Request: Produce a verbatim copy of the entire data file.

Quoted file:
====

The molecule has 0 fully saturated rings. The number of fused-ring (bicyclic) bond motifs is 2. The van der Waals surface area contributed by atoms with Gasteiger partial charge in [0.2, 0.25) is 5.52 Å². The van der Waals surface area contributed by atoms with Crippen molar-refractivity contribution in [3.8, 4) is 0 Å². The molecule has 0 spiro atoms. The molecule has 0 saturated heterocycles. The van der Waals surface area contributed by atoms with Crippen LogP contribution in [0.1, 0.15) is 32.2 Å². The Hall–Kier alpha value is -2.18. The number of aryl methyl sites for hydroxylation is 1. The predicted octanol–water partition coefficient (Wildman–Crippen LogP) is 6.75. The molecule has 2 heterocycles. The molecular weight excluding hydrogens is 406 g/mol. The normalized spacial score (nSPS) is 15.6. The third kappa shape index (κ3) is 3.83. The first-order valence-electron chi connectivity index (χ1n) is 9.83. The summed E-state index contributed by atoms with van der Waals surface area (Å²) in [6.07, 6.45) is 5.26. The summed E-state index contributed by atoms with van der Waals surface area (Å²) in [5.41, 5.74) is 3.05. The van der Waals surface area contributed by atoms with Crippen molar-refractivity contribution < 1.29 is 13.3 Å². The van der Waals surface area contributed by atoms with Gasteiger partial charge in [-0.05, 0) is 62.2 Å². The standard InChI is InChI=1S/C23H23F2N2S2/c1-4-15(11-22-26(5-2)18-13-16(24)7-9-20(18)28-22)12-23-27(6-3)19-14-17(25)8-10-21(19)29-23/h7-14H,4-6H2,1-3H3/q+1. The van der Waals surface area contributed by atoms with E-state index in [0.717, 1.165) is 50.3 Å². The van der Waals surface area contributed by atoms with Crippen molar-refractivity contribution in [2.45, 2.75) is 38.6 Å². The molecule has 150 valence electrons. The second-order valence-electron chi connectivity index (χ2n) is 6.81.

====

The molecule has 0 fully saturated rings. The number of fused-ring (bicyclic) bond motifs is 2. The van der Waals surface area contributed by atoms with Gasteiger partial charge in [0.2, 0.25) is 5.52 Å². The van der Waals surface area contributed by atoms with Crippen molar-refractivity contribution in [3.8, 4) is 0 Å². The molecule has 0 spiro atoms. The molecule has 0 saturated heterocycles. The van der Waals surface area contributed by atoms with Crippen LogP contribution in [0.1, 0.15) is 32.2 Å². The Hall–Kier alpha value is -2.18. The number of aryl methyl sites for hydroxylation is 1. The predicted octanol–water partition coefficient (Wildman–Crippen LogP) is 6.75. The molecule has 2 heterocycles. The molecular weight excluding hydrogens is 406 g/mol. The normalized spacial score (nSPS) is 15.6. The third kappa shape index (κ3) is 3.83. The first-order valence-electron chi connectivity index (χ1n) is 9.83. The summed E-state index contributed by atoms with van der Waals surface area (Å²) in [6.07, 6.45) is 5.26. The summed E-state index contributed by atoms with van der Waals surface area (Å²) in [5.41, 5.74) is 3.05. The van der Waals surface area contributed by atoms with Crippen molar-refractivity contribution < 1.29 is 13.3 Å². The van der Waals surface area contributed by atoms with Gasteiger partial charge in [-0.05, 0) is 62.2 Å². The standard InChI is InChI=1S/C23H23F2N2S2/c1-4-15(11-22-26(5-2)18-13-16(24)7-9-20(18)28-22)12-23-27(6-3)19-14-17(25)8-10-21(19)29-23/h7-14H,4-6H2,1-3H3/q+1. The van der Waals surface area contributed by atoms with E-state index in [0.717, 1.165) is 50.3 Å². The van der Waals surface area contributed by atoms with Crippen molar-refractivity contribution in [2.45, 2.75) is 38.6 Å². The molecule has 150 valence electrons. The second-order valence-electron chi connectivity index (χ2n) is 6.81.